Hey, there! Log in / Register

Judge rejects request by state troopers that they not be forced to get Covid-19 shots before Oct. 17; says public-health concerns are paramount

A judge on Thursday rejected a request by the state troopers union to block a state order that state employees be fully vaccinated against Covid-19 by Oct. 17 or risk discipline or firing.

In her ruling, Suffolk Superior Court Judge Jackie Cowin gave legal reasons for rejecting the State Troopers Association request for a preliminary injunction, related to the way contracts are negotiated and appealed to state regulators. But Cowin also ruled that while the right of unions to negotiate over working conditions are in the public interest - in this case to demand more than just the time off the state offered to get shots or quarantine - what's even more in the public interest is the state's effort to knock out a deadly virus.

[T]he Commonwealth has established that the best way to promote this interest is by vaccinating as many people as possible, as quickly as possible. As such, suspending the deadline for Union members to obtain full vaccination would be against the public interest which the defendants are charged with protecting, and cause more harm to the Commonwealth than is caused to the Union by the denial of [an injunction].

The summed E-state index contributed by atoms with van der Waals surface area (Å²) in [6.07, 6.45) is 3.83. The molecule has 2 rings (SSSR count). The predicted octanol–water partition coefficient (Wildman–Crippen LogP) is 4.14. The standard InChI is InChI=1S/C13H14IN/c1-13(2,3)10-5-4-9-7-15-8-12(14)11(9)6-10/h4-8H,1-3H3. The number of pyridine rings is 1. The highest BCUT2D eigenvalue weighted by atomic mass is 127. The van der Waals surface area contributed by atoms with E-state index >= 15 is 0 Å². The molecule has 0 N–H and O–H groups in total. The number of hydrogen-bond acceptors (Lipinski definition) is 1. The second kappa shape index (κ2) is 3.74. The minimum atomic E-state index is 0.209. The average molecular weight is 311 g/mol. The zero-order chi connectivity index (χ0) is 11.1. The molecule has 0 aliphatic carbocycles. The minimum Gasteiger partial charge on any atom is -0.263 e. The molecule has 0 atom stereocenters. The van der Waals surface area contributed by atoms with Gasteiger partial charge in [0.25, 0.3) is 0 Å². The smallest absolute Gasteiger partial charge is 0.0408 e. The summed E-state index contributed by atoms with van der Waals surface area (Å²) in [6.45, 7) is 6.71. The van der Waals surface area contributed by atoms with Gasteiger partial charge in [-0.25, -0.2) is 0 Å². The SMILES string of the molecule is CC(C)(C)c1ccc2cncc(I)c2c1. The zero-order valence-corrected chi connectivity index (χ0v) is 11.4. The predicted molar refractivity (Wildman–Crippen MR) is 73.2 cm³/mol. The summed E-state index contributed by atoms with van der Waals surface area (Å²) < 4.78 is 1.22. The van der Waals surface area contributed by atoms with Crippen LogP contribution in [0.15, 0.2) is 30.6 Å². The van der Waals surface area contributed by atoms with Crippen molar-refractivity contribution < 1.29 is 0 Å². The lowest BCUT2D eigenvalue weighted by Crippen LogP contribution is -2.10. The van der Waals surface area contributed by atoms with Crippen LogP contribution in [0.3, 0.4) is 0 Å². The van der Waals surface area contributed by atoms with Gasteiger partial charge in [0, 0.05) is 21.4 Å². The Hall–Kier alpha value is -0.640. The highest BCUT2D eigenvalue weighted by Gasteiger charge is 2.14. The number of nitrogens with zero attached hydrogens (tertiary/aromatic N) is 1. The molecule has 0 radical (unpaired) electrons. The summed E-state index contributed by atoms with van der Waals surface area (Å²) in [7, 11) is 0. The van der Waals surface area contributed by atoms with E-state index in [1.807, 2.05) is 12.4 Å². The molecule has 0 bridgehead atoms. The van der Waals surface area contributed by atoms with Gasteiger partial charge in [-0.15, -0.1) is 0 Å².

Cowin also rejected an argument by the union - which claimed 80% of troopers have already gotten shots - that if vaccination is so danged important the state should have issued its worker vaccination requirement long before it did and that now some troopers risk not being able to get shots in time to meet the Oct. 17 deadline.

Cowin said that that argument ignores the fact that the nature of the Covid-19 pandemic has changed in the months since vaccines were first released, not just because of the rise of the far more infectious Delta variant and not just because of the imminent arrival of winter, which has traditionally seen a peak in respiratory diseases, but possibly because, even in Massachusetts, the state has had to deal with resistance to shots.

AttachmentSize
PDF icon Complete ruling371.4 KB

Ad:
Like the job UHub is doing? Consider a contribution. Thanks!

Comments

N/c

up
Voting closed 17

Now let's see those 20% resign or be fired. Good riddance, bad cops.

up
Voting closed 85

These troopers are mad because they were hoping to retire on disability due to 'long COVID' that they got by rejecting the free vaccines.

up
Voting closed 43

Of cops thinking the rules don’t apply themselves.

up
Voting closed 29

All of these blue lives matter people complain about the risk of being an officer. The largest killer of officers is Coronavirus and yet, police and firefighter unions are fighting the vaccine mandates like their lives are not important.

up
Voting closed 58

Unless wingnut conspiracy theories matter more.

up
Voting closed 24

Cowin also ruled that while the right of unions to negotiate over working conditions are in the public interest

How is this possible?

The government IS the public. Why would it be in the public interest to allow the State Police union to bargain over sweetheart disciplinary, overtime, etc. provisions? Every single thing that the union gets through bargaining is by definition a restraint on the ability of the public (through its representative gov't) to act in its own interest.

I've heard arguments in favor of public sector unions, but I'm not buying this one.

up
Voting closed 19

Is considered in the public interest in Massachusetts. Yes, even state workers have rights.

up
Voting closed 37